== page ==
Upper-mantle structures beneath USArray derived from waveform complexity
Tomographic imaging of the crust and upper mantle beneath the western United States has greatly improved with the addition of USArray data. These models display many detailed images of both fast and slow blobs penetrating into the transition zone. To study such features, we apply a newly developed technique, called MultiPath Detector analysis, to the SH waveform data. The method simulates each observed body waveform by performing a decomposition; by [S(t)+C×S(t–Δ_9LR))]/2, where S(t) is the synthetics for a reference model. Time separation Δ_9LR) and amplitude ratio C are needed to obtain a high cross-correlation between a simulated waveform and data. The travel time of the composite waveform relative to the reference model synthetics is defined as Δ_T. A simulated annealing algorithm is used to determine the parameters Δ_(LR) and C. We also record the amplitude ratio (Amp) between the synthetics for the reference model relative to the data. Generally, large Δ_(LR) values are associated with low Amp's. Whereas the conventional tomography yields a travel time correction (Δ_T), our analysis yields an extra parameter (Δ_(LR)), which describes the waveform complexity. With the array, we can construct a mapping of the gradient of Δ_(LR) with complexity patterns. A horizontal structure introduces waveform complexity along the distance profile (in-plane multipathing). An azimuthally orientation Δ_(LR) pattern indicates a vertical structure with out-of-plane multipathing. Using such maps generated from artificial data, we can easily recognize features produced by dipping fast structures and slow structures (DSS). Many of these features display organized waveform complexity that are distinctly directional indicative of dipping sharp-edges. Here, we process the array data for events arriving from various azimuths and construct maps of multipathing patterns. The similarity between tomographic features and complexity maps is striking. When features are dipping such as the slab structures beneath the Cascade Range and Nevada, strong complexity is observed from Southeastern events arriving along these ray paths with split pulses separated up to 6 s for both. This requires extended slab segments to at least 600/300 km with a 4/8 per cent velocity jump along the edges. One of the most dramatic set of DSS observations is associated with a slow northwest dipping conduit beneath Yellowstone that extends into the transition zone. A number of forward modelling experiments are included for the strongest patterns formed by sharpening present tomographic images.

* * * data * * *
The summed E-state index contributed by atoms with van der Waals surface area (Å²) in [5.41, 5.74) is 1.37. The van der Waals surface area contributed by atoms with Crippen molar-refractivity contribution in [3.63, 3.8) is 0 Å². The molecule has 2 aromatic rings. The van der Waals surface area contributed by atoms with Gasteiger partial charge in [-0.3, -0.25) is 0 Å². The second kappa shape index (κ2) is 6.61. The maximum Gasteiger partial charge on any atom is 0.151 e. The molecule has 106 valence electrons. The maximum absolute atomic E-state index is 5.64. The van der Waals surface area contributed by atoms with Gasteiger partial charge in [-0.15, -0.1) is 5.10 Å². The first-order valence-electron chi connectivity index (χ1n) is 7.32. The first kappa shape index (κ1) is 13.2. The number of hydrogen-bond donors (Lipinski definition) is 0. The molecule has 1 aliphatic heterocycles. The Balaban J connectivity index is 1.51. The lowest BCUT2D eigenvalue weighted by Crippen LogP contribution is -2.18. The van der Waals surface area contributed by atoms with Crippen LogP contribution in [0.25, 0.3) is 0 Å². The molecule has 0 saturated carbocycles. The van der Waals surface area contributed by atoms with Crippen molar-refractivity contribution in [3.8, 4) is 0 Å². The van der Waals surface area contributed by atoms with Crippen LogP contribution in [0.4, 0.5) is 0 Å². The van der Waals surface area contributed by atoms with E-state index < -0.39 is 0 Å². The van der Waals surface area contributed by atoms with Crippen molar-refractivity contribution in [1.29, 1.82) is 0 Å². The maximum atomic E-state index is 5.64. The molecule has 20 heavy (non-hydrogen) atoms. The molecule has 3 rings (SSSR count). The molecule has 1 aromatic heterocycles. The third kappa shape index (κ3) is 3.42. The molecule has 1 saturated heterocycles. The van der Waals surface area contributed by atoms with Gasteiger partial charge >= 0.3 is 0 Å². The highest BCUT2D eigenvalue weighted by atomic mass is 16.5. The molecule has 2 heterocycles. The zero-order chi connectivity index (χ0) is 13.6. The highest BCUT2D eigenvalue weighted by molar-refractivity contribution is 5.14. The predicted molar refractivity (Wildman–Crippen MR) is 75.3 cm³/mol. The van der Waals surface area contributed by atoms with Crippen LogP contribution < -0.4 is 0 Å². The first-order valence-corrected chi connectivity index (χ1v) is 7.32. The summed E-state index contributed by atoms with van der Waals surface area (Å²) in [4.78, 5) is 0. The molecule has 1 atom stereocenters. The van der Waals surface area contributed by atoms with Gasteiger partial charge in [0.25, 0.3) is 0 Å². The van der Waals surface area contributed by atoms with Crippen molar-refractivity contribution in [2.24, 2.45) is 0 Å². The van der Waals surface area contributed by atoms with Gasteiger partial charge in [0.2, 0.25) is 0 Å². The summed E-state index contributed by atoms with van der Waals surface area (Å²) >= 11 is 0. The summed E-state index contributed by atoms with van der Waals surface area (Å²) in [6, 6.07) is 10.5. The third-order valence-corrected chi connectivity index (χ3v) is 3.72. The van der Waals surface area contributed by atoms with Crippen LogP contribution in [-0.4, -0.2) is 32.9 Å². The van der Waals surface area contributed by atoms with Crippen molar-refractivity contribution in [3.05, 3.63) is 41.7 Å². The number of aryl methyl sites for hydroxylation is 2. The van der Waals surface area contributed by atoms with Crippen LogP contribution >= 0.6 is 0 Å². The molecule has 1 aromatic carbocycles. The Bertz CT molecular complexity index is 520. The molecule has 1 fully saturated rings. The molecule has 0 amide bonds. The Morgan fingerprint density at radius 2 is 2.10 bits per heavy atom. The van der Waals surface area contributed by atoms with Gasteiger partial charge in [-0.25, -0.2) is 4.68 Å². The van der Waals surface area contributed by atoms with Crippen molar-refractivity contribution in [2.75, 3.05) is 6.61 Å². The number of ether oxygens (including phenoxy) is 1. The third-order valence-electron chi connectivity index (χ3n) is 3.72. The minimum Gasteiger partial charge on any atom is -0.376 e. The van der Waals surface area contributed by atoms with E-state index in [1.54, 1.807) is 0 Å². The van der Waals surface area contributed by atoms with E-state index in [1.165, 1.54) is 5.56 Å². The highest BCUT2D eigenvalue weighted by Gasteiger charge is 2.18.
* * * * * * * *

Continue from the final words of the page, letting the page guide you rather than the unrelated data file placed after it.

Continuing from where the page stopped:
Additional Information© 2010 The Authors. Geophysical Journal International © 2010 RAS. Accepted 2010 October 11. Received 2010 September 30; in original form 2010 April 19, Article first published online: 30 November 2010. The authors would like to thank the Editor Christine Thomas and two anonymous reviewers. Their suggestions and comments were greatly appreciated and made significant improvements to the manuscript. Data were provided by IRIS data centers and Earthscope US Array. All maps in this paper were produced using GMT developed by Paul Wessel and Walter H. F. Smith. This work was supported by the Caltech Tectonics Observatory (by the Gordon and Betty Moore Foundation), National Science Foundation (grant 0639507) and contribution #10049 of the Division of Geological and Planetary Science, California Institute of Technology.
Published - Sun2011p12745Geophys_J_Int.pdf